My friend stared at the book in her lap in defeat. “I can’t find it,” she said, flushing uncomfortably.
“Let me see,” I said, taking it out of her hands and flipping through the smooth white pages. She stared at me for a while in a bemused silence. Then she said something which made me pause.
“Why are you helping me?”
I paused. What an odd question, I thought. I was only trying to be helpful—but, as I found the correct page for her, I wondered: would my peers exploit me for my willingness to lend a hand?
“I don’t know,” I said slowly, handing her back the book. “But I found the page.”
The Way of Kings, by Brandon Sanderson, is the first book of the Stormlight Archive. It focuses on four characters: Kaladin, a young surgeon turned soldier who has been forced into slavery; Shallan, a destitute young noblewoman bent on stealing her teacher’s most prized possession; highprince Dalinar Kholin, a sharp, experienced general who has begun to receive visions; and finally, Szeth-son-son-Vallano, an assassin who hates killing even more than he hates himself. They all struggle with the same foe: honor. But who will fall, and who will overcome?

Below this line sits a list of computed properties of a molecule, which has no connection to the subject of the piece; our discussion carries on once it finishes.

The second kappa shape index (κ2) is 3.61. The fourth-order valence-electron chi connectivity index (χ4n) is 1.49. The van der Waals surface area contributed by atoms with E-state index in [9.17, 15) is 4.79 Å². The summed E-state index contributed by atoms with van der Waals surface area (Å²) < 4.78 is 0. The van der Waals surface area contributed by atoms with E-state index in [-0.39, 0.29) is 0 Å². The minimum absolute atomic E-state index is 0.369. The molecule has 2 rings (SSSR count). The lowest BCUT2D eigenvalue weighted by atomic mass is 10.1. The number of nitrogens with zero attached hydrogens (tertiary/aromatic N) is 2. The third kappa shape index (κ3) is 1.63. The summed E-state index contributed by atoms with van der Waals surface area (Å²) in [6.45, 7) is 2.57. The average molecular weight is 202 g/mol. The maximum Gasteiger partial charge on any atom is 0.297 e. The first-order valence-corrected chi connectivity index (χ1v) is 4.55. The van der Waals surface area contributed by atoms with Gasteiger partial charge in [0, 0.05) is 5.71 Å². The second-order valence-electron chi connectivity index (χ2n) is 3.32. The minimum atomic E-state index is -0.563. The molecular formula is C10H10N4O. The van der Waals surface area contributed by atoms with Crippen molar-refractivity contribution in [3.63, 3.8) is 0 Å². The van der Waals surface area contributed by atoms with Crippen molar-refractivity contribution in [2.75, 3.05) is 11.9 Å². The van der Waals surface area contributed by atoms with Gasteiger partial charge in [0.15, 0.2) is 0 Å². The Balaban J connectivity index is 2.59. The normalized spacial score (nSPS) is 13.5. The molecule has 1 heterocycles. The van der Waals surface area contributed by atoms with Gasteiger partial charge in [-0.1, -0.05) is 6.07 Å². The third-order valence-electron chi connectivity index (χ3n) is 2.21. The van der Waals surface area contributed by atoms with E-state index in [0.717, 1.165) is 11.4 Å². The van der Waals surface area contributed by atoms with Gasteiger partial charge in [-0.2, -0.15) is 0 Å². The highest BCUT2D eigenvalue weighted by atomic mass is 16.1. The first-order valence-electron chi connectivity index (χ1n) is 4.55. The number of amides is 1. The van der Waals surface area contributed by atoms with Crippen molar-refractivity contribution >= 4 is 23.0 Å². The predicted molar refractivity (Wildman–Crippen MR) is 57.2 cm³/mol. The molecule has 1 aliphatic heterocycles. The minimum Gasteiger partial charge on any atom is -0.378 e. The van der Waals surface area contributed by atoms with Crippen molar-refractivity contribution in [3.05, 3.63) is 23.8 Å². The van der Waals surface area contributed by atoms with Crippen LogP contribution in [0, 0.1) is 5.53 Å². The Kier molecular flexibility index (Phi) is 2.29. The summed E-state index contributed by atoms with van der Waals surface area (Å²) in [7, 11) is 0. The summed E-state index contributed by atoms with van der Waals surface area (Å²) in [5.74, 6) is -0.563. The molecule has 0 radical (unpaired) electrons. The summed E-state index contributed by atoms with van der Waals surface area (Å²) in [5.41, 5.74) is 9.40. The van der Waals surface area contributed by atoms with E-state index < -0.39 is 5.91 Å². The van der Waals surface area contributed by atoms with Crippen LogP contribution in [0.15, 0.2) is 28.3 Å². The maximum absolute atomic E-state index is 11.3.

And then, during the annual highstorms—huge, hurricane-like storms that can rip unprotected buildings from the ground—Dalinar Kholin begins to receive visions. Often, these visions are about the Knights Radiant: knights who, after harnessing mythical powers, betrayed mankind. Knights Radiant followed strict rules, called Codes, which Dalinar is now enforcing. But Dalinar’s newfound standards bring the other princes to view him as foolish and easy to manipulate. As Dalinar moves uneasily through treacherous political terrain, he wonders: do the Codes make him stronger or weaker?
Kaladin struggles with himself as well. After repeated escape attempts, he begins to lose heart. It’s easier to just let go, to fall into empty passivity. Kaladin’s sense of honor and responsibility has gotten him into dark places in the past, but when he realizes he is the leader his peers need, he begins to live again. He provides his peers with rules, hard work, and a warm fire at the end of the day. The slaves look up to him—they were lost, and thanks to Kaladin’s rules, they are found.
The Way of Kings is a mesmerizing fantasy epic, full of deep characters and deeper questions. It proved to me that standards are not only what set you apart—they’re what make you stronger.
High school fantasy, ages 13 and up.
You can buy this book here.